Your “Strong” Password May Be Weaker Than You Think

If you’ve been relying on password meters to determine how strong your passwords are, we’ve got some bad news. Their strength measurements are highly inconsistent and may even be leading you astray, according to a new study from researchers at Concordia University:

In our large-scale empirical analysis, it is evident that the commonly-used meters are highly inconsistent, fail to provide coherent feedback, and sometimes provide strength measurements that are blatantly misleading.

Researchers Xavier de Carné de Carnavalet and Mohammad Mannan evaluated the password strength meters used by a selection of popular websites and password managers. The sites surveyed included Apple, Dropbox, Drupal, Google, eBay, Microsoft, PayPal, Skype, Tencent QQ, Twitter, Yahoo and the Russian-based email provider Yandex Mail; the researchers also looked at popular password managers including LastPass, 1Password, and KeePass. They added FedEx and the China Railway customer-service center site for diversity.

De Carné de Carnavalet and Mannan then assembled a list of close to 9.5 million passwords from publicly available dictionaries, including lists from real-life password leaks, and ran them through those services to what kind of job their password-strength meters were doing.

Ineffective Rules

Password strength meters typically looked for length, a variety of character sets (such as upper and lower case letters, numbers, and symbols). Some tried to detect common words or weak patterns.

However, the strength meters that looked at password composition often ignored other easy-to-crack patterns, and didn’t take “Leet” transformations—which replace the letter l with the number 1, for example—into account. Hackers, of course, often try these variations when trying to crack passwords.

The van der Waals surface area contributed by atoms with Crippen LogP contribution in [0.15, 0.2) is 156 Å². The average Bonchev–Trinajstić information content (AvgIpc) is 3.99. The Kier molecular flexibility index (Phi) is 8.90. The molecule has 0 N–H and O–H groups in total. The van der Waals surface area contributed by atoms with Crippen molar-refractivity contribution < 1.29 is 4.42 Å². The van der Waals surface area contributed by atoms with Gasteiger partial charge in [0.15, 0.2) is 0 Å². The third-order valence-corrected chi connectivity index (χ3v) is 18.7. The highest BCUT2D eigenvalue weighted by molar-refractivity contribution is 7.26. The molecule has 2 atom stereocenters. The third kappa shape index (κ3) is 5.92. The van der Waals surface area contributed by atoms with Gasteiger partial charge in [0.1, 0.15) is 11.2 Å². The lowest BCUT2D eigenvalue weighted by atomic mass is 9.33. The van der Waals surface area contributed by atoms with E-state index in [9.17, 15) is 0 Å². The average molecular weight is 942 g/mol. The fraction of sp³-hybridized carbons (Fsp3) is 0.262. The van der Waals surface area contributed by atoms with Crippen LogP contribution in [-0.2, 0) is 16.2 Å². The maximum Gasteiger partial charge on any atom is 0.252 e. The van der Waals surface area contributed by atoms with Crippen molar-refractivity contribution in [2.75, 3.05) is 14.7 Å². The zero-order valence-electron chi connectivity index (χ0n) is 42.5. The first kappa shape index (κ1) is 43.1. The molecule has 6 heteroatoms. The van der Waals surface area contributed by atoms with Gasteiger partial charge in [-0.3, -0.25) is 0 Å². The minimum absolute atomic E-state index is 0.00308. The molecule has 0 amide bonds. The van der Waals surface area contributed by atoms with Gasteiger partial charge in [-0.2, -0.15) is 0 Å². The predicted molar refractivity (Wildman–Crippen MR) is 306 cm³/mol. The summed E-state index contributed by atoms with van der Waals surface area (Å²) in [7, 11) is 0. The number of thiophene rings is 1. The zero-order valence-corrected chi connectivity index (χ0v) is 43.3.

Inconsistent Results

Confusingly enough, nearly identical passwords provided very different outcomes. For example, Paypal01 was considered poor by Skype’s standards, but strong by PayPal’s. Password1 was considered very weak by Dropbox but very strong by Yahoo!, and received three different scores by three Microsoft checkers (strong, weak, and medium). The password #football1 was also considered to be very weak by Dropbox, but Twitter rated it perfect.

In some cases, minor variations changed the assessment as well due to an overemphasis on minimum requirements: password$1 was correctly assigned very weak by FedEx, but it considered Password$1  very strong. Yahoo considered qwerty to be a weak password, but qwerty1 was strong.

Similar problems emerged with Google, which found password0 weak, but password0+ strong. False negatives turned up as well—FedEx considered +ˆv16#5{]( a very weak password, apparently because it contains no capital letters.

“Some meters are so weak and incoherent (e.g., Yahoo! and Yandex) that one may wonder what purpose they may serve,” the researchers wrote.

Black Boxes, Black Boxes

De Carné de Carnavalet and Mannan argue that the opacity of password checkers works to their detriment. That could also be a problem for users confused by oddly inconsistent password-strength results.

“Except Dropbox, and KeePass (to some extent), no other meters in our test set provide any publicly-available explanation of their design choices, or the logic behind their strength assignment techniques,” the researchers wrote.

With the exception of Dropbox and KeePass, the password meters appeared to be designed in an ad hoc manner, and often rated weak passwords as strong. As the researchers wrote: “Dropbox’s rather simple checker is quite effective in analyzing passwords, and is possibly a step towards the right direction (KeePass also adopts a similar algorithm).”

De Carné de Carnavalet and Mannan recommend that popular web services adopt a commonly shared algorithm for their password strength meters. In particular, they suggest using or extending the zxcvbn algorithm used by Dropbox or the KeePass open-source implementation of it.

Lead image by nikcname

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